Sweden ranks seventh on the list of countries with most COVID-19 fatalities per capita. (I exclude microstates with populations under 100,000.) The six countries with more fatalities per capita are all in Western Europe. (I include the United Kingdom.) The fatality rate in the Netherlands is only slightly higher than in Sweden, but since April 1 it’s grown faster in the latter. Sweden appears to be on track to move up from seventh to sixth place before long.
The United States should learn from Sweden’s response to the pandemic, John Fund and Joel Hay argue in their most recent article at NRO. They think that the lesson we should take away is that Sweden’s response has been a success and is a model that other countries should follow: Go light on social-distancing restrictions, reopen schools, bars, restaurants, and gyms yesterday, and aim for herd immunity.
Arguments for lifting any given lockdown can be made. At this point in the pandemic, however, Sweden’s experience no longer clearly supports them. Granted, the landscape may look different a year from now. We’re still trying to see through the fog. Fund and Hay tout Sweden’s relatively low number of COVID-19 cases per capita, but that figure alone isn’t meaningful unless we know how many Swedes have been tested. In any case, if Swedish policymakers are aiming for herd immunity, they should want the infection rate to be higher, not lower. Twelve percent of Swedes who have tested positive have died. That figure is high — in the United States, for example, the percentage is 7 — and so perhaps Sweden is overcounting deaths related to COVID-19. But perhaps not. We don’t know.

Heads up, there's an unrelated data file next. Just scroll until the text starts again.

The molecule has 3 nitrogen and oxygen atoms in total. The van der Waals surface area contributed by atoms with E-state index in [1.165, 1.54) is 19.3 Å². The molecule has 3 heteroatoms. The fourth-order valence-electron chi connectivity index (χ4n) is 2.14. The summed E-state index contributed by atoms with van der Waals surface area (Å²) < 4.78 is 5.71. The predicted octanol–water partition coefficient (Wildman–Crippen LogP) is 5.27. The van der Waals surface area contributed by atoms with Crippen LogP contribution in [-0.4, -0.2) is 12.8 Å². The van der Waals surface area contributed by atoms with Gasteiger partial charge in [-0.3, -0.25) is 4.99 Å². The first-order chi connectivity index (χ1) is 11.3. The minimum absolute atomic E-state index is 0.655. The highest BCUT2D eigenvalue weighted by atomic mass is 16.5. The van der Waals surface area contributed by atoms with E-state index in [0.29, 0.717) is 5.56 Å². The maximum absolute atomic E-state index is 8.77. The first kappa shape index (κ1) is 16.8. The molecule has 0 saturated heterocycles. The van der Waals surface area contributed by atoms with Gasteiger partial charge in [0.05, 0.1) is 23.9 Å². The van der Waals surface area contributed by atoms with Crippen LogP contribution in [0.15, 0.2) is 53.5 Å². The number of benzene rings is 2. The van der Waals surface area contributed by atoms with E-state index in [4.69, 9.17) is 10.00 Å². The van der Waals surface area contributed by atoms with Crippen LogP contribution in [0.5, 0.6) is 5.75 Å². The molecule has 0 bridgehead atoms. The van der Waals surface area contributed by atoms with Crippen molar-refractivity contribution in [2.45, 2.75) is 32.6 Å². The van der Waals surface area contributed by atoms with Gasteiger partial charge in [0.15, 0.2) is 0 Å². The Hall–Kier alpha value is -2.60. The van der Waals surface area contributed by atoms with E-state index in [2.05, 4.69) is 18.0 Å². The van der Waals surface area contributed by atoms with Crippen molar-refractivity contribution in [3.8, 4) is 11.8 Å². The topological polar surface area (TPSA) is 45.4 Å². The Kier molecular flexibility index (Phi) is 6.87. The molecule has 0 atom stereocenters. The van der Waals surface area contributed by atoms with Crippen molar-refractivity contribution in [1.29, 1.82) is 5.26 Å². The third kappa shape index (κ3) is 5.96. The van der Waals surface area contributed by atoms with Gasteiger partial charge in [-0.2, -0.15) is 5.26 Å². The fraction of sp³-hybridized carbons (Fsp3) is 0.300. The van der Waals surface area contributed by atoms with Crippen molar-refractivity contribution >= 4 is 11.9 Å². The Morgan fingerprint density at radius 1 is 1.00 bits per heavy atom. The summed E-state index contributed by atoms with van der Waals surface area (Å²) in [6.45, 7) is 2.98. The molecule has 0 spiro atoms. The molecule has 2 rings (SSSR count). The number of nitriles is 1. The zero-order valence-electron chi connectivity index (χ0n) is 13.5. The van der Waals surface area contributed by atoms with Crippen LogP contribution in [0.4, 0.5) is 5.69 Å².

In Sweden as elsewhere, COVID-19 is most fatal to the elderly. Pointing out that Swedes (average lifespan, 83 years) live longer on average than Americans do (79) and that more than half of Sweden’s COVID-19 fatalities have been in nursing homes, Fund and Hay imply that in Sweden the population that has died from the virus is on average a little older than in the United States. They may be right about that, although they don’t produce the statistics that would enable us to make the comparison. “On an age-adjusted basis,” they write, “Sweden has done significantly better than the U.S” when we measure “deaths per million.”
Has it? By how much? To quantify it, we would have to weight deaths by age, but what would be the formula? Should there be a single bright line, such as age 80? The death of someone older than that would count as equal to three-fifths the death of someone younger? Whatever formula we came up with would, I hope, provoke strong moral objections, including some from me. If we’re going to imply that you should interpret fatality figures on an “age-adjusted basis,” we need to spell out what we mean, and we need to be specific.